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‘Robust’ new cassava policy aims to diversify farming and boost exports

The launch of Cambodia’s National Cassava Policy 2020-2025 yesterday delivered new energy to the boosting of production and exports for the crop.

This policy sets robust commitments for the diversification  of Cambodia’s economic bases away from traditional sectors. It envisions a pathway to move up currently active and potential new value chains.

Cambodia is the fourth largest cassava producer in Asia and the tenth largest globally. Over 12 million tonnes of fresh cassava root was harvested in 2020 and the new plan aims to boost and diversify growth and exports in the years ahead.

Nick Beresford, Resident Representative, United Nations Development Programme (UNDP) Cambodia, said the new policy will protect livelihoods in remote communities and help power Cambodia’s sustainable development for years to come.

He said it sets out a clear, strategic vision and includes crucial practical measures to develop the sector in line with the National Strategic Development Plan for inclusive growth and poverty reduction. Cassava offers huge opportunities for Cambodia to position itself in regional value chains, both as a direct supplier and processor of semi processed and end-products for local and global markets, he added.

“The UNDP is proud to support the government with three crucial projects around cassava. They are the Second China-Cambodia-UNDP Trilateral Cooperation on Cassava Project, the Second Cambodia Export Diversification and Expansion Programme – and the Accelerating Inclusive Cassava Market Development project,” said Beresford.

Economies of scale from these initiatives enable the building of processing factories and a move up the value chain to the benefit of the sector, he maintained.

Beresford added that moving beyond exporting cassava in dry chip form and producing starch opens up many more international markets by meeting the demand for starch in products including food, pharmaceuticals and industrial applications such as bio-ethanol, capsules, paper, noodles, sweeteners and silica.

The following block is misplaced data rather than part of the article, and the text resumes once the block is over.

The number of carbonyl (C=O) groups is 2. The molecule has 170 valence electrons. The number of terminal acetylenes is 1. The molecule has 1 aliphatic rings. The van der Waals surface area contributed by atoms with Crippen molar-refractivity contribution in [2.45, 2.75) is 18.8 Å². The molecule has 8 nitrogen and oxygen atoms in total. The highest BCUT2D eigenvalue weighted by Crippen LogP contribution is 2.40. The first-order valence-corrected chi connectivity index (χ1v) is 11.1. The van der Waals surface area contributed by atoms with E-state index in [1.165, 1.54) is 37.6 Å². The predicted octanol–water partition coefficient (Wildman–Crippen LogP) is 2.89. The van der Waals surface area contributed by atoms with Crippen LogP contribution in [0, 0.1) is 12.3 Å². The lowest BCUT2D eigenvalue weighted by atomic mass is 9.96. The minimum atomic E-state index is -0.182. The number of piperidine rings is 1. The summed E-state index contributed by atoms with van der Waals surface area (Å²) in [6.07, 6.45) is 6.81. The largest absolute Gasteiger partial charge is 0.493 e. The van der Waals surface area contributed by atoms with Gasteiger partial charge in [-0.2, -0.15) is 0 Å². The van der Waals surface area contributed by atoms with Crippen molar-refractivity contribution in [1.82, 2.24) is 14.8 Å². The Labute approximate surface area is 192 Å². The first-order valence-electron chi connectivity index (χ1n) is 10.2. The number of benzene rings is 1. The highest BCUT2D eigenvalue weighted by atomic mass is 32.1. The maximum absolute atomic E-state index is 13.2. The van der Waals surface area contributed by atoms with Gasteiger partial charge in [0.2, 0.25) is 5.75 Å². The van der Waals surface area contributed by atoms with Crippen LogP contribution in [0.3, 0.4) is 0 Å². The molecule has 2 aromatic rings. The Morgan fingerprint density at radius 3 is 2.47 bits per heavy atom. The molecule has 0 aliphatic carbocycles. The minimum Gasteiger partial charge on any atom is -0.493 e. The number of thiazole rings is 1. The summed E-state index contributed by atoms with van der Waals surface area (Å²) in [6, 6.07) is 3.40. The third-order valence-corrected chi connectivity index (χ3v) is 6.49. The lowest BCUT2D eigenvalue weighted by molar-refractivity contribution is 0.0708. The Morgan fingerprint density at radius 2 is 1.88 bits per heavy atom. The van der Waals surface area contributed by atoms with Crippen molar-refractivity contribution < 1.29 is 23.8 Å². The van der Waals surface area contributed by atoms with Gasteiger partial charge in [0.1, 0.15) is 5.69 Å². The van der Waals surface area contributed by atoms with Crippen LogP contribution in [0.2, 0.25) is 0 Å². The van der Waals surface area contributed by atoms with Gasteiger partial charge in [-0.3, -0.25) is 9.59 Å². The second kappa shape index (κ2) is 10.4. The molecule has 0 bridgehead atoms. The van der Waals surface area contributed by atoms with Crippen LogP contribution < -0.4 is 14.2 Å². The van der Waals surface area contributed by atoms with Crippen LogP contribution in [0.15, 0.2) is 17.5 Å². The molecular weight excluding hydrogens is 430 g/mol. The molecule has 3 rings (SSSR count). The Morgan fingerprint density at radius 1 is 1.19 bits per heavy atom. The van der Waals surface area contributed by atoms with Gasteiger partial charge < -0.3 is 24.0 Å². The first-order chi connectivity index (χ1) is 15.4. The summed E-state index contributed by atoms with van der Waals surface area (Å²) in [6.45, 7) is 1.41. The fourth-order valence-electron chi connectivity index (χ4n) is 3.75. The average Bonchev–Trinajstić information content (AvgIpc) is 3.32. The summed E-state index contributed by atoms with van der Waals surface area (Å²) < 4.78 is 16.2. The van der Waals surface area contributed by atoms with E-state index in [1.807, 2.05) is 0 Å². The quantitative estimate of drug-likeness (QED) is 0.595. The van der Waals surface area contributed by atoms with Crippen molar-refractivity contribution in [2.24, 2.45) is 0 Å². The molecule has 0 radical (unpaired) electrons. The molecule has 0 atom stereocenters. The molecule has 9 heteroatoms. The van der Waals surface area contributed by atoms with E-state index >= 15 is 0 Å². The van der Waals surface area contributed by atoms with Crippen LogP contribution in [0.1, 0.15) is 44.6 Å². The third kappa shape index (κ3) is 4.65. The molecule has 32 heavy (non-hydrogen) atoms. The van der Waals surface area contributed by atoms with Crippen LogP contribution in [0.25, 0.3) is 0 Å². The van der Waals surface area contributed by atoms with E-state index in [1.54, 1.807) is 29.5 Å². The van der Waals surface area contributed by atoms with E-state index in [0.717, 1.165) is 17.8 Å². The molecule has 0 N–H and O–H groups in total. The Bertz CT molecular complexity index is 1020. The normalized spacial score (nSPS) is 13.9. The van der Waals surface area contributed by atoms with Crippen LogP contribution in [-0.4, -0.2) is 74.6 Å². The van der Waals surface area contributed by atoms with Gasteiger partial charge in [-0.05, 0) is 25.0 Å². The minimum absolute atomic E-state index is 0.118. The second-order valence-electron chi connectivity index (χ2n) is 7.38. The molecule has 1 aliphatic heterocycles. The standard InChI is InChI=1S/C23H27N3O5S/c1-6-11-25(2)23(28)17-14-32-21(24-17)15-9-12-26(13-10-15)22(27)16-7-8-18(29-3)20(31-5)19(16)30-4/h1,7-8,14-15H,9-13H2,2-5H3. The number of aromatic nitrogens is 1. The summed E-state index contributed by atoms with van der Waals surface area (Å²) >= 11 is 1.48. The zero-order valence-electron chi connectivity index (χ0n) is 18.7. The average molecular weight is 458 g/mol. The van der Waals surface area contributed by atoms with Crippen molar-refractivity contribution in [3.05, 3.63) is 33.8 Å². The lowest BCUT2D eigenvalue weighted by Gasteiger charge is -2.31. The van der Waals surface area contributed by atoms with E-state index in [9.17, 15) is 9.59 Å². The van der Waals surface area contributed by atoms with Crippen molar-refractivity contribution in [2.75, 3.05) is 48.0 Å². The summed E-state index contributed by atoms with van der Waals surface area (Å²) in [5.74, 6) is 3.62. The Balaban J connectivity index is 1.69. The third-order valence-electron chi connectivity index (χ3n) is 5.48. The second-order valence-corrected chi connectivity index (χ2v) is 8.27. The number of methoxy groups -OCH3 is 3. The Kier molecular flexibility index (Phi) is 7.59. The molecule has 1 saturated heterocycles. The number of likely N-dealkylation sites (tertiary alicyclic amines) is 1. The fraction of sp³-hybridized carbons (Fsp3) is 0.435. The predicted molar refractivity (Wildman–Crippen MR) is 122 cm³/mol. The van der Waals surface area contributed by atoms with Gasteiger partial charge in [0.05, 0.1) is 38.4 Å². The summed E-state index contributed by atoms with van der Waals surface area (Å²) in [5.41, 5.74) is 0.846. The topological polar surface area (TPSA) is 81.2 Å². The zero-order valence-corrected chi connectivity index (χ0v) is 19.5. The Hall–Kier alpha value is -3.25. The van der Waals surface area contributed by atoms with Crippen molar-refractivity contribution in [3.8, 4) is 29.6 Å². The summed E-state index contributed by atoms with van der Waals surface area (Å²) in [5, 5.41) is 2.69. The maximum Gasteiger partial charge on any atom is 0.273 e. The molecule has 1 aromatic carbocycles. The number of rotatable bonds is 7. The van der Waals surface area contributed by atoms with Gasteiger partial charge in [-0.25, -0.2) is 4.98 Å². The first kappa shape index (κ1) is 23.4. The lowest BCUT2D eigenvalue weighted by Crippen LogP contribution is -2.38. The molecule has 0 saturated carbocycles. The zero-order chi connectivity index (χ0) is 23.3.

“Cassava production in Cambodia is globally competitive. The average yield per hectare is high and production costs are low. The price of cassava root brought from Cambodian farms is also cheaper than many competitors,” Beresford added.

Cassava is a hardy crop that can withstand the growing impact of climate change.

While many farmers have struggled with more extreme weather in recent years, cassava fares better than many other crops, giving reasonable yields despite extreme weather events and poor soil conditions, said Secretary of State of Ministry of Agriculture, Forestry and Fisheries (MAFF) Mam Amnot.

“With  production of 12 million tonnes per year, cassava is an industrial crop with potential to improve the livelihoods of farmers and exports,” he added. Amnot said that in 2020, Cambodia had 628,894 hectares of cassava plantations with harvested areas of 582,055 hectares yielding 12 million tonnes of production.

“Based on the vision set out in the cassava policy, the MAFF will work with related stakeholders to address challenges facing this sector in line with the framework of its Agriculture Sector Strategic Development Plan 2019-2023,” said Amnot.

Minister of Commerce Pan Sorasak said Cassava is key to Cambodia’s socio-economic development and to reap the full rewards in future, the ministry aims to upgrade the value chain by strengthening capacity and moving quickly to secure emerging market opportunities.

He added the policy aims to make Cambodia a reliable producer, processr and supplier of cassava products for export to the world market. Transforming from subsistence agricultural production to agro-industrial-based development is one of the government’s top priorities in creating new and better jobs and skills development. This course will raise Cambodian incomes and it links cross-cutting sectors to enhance economies of scale.

The Minister said the policy also supports potential cassava processors and can attract investment to process high value-added cassava products and enhance trade competitiveness by penetrating and capturing market share. .

“The policy will position cassava at the centre of our efforts to develop Cambodia’s agro-industrial sector and aims to enlarge the economic base to help meet the Royal Government of Cambodia’s development goals from  2030 through 2050,” said the commerce minister.

The new national policy was developed by the government’s cassava working group and approved by the government of Cambodia on Aug 14, 2020.

The launch of the policy marks the beginning of a new journey in Cambodia’s agribusiness development towards inclusive growth, poverty reduction and the full realisation of the Royal Government of Cambodia’s Industrial Development Policy 2015-2025.

This article was first published in Khmer Times. All contents and images are copyright to their respective owners and sources.

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